Description of iShares Latin America 40 ETF

iShares Latin America 40 ETF

Statistics of iShares Latin America 40 ETF (YTD)

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TotalReturn:

'Total return, when measuring performance, is the actual rate of return of an investment or a pool of investments over a given evaluation period. Total return includes interest, capital gains, dividends and distributions realized over a given period of time. Total return accounts for two categories of return: income including interest paid by fixed-income investments, distributions or dividends and capital appreciation, representing the change in the market price of an asset.'

Applying this definition to our asset in some examples:
  • The total return, or increase in value over 5 years of iShares Latin America 40 ETF is -2.6%, which is lower, thus worse compared to the benchmark SPY (66.1%) in the same period.
  • During the last 3 years, the total return is 36.1%, which is lower, thus worse than the value of 46.2% from the benchmark.

CAGR:

'The compound annual growth rate (CAGR) is a useful measure of growth over multiple time periods. It can be thought of as the growth rate that gets you from the initial investment value to the ending investment value if you assume that the investment has been compounding over the time period.'

Which means for our asset as example:
  • The compounded annual growth rate (CAGR) over 5 years of iShares Latin America 40 ETF is -0.5%, which is lower, thus worse compared to the benchmark SPY (10.7%) in the same period.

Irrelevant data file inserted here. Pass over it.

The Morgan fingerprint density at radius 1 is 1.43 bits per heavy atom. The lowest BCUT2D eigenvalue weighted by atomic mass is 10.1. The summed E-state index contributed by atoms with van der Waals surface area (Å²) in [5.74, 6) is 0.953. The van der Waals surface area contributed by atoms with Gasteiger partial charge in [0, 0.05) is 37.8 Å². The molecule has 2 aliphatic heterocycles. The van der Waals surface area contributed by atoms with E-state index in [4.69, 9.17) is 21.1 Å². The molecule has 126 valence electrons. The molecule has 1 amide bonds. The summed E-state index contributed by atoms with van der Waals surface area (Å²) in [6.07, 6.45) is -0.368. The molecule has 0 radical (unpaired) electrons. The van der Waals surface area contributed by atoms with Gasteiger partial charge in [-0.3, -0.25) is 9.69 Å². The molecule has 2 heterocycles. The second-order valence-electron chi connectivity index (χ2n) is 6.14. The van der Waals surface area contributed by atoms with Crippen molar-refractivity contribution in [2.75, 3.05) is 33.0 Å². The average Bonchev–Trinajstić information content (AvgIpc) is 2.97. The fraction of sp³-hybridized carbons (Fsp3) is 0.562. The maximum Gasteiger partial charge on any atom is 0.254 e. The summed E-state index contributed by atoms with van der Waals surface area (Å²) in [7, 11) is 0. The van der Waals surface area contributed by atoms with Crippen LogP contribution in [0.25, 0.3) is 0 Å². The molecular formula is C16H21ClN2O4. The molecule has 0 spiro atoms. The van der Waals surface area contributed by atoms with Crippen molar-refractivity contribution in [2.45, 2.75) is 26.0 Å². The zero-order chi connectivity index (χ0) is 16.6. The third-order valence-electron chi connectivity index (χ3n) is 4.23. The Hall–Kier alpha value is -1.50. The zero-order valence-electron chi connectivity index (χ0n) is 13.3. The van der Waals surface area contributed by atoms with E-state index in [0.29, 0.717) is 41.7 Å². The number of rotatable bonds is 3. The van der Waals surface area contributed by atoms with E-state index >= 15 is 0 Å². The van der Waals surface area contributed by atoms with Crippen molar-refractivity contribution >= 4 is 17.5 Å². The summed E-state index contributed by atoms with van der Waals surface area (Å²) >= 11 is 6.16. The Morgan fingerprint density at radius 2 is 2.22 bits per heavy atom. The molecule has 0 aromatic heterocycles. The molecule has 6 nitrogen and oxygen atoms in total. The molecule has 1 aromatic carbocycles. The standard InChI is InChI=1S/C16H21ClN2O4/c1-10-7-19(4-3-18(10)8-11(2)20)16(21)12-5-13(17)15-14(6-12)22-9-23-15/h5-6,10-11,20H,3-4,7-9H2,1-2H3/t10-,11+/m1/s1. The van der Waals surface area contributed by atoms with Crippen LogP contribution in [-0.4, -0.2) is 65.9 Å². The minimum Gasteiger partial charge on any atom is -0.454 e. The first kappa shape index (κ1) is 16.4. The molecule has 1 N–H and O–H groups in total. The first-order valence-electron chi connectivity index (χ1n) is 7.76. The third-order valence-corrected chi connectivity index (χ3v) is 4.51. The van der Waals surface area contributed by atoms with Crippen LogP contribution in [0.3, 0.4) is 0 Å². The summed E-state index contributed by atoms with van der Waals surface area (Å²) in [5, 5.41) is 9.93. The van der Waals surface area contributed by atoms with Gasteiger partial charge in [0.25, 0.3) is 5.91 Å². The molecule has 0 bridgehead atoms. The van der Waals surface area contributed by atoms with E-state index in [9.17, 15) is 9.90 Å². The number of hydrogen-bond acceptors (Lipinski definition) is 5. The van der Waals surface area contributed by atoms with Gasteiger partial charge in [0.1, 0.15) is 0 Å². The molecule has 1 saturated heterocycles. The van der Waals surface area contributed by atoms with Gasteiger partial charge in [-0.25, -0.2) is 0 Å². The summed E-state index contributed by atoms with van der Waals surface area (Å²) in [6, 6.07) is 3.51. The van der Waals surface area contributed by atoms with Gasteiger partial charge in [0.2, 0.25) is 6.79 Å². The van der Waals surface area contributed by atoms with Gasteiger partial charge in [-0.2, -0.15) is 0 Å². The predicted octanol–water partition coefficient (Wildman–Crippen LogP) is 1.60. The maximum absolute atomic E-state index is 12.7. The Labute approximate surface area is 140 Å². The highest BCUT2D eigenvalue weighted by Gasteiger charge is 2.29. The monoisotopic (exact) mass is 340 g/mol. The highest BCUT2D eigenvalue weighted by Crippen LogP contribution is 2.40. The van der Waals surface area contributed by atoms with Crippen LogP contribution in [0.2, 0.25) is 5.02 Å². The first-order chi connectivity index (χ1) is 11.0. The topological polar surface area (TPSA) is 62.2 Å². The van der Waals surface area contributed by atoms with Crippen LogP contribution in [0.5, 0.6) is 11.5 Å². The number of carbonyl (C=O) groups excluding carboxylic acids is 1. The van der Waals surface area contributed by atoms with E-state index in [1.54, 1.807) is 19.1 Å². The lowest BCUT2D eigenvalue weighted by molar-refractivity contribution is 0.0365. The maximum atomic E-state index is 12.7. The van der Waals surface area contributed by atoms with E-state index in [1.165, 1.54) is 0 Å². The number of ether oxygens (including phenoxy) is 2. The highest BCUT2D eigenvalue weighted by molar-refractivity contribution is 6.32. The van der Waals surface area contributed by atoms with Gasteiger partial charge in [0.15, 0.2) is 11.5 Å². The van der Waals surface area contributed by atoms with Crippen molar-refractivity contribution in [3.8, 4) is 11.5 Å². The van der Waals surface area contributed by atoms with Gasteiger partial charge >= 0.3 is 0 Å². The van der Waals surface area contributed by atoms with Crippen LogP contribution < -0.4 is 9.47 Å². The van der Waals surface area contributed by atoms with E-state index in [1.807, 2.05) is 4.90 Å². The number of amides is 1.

• During the last 3 years, the compounded annual growth rate (CAGR) is 10.8%, which is lower, thus worse than the value of 13.5% from the benchmark.

Volatility:

'Volatility is a rate at which the price of a security increases or decreases for a given set of returns. Volatility is measured by calculating the standard deviation of the annualized returns over a given period of time. It shows the range to which the price of a security may increase or decrease. Volatility measures the risk of a security. It is used in option pricing formula to gauge the fluctuations in the returns of the underlying assets. Volatility indicates the pricing behavior of the security and helps estimate the fluctuations that may happen in a short period of time.'

Which means for our asset as example:
  • Looking at the historical 30 days volatility of 27.1% in the last 5 years of iShares Latin America 40 ETF, we see it is relatively greater, thus worse in comparison to the benchmark SPY (13.4%)
  • During the last 3 years, the 30 days standard deviation is 24.6%, which is greater, thus worse than the value of 12.3% from the benchmark.

DownVol:

'The downside volatility is similar to the volatility, or standard deviation, but only takes losing/negative periods into account.'

Applying this definition to our asset in some examples:
  • Looking at the downside deviation of 28.1% in the last 5 years of iShares Latin America 40 ETF, we see it is relatively larger, thus worse in comparison to the benchmark SPY (14.6%)
  • During the last 3 years, the downside volatility is 27.4%, which is greater, thus worse than the value of 13.9% from the benchmark.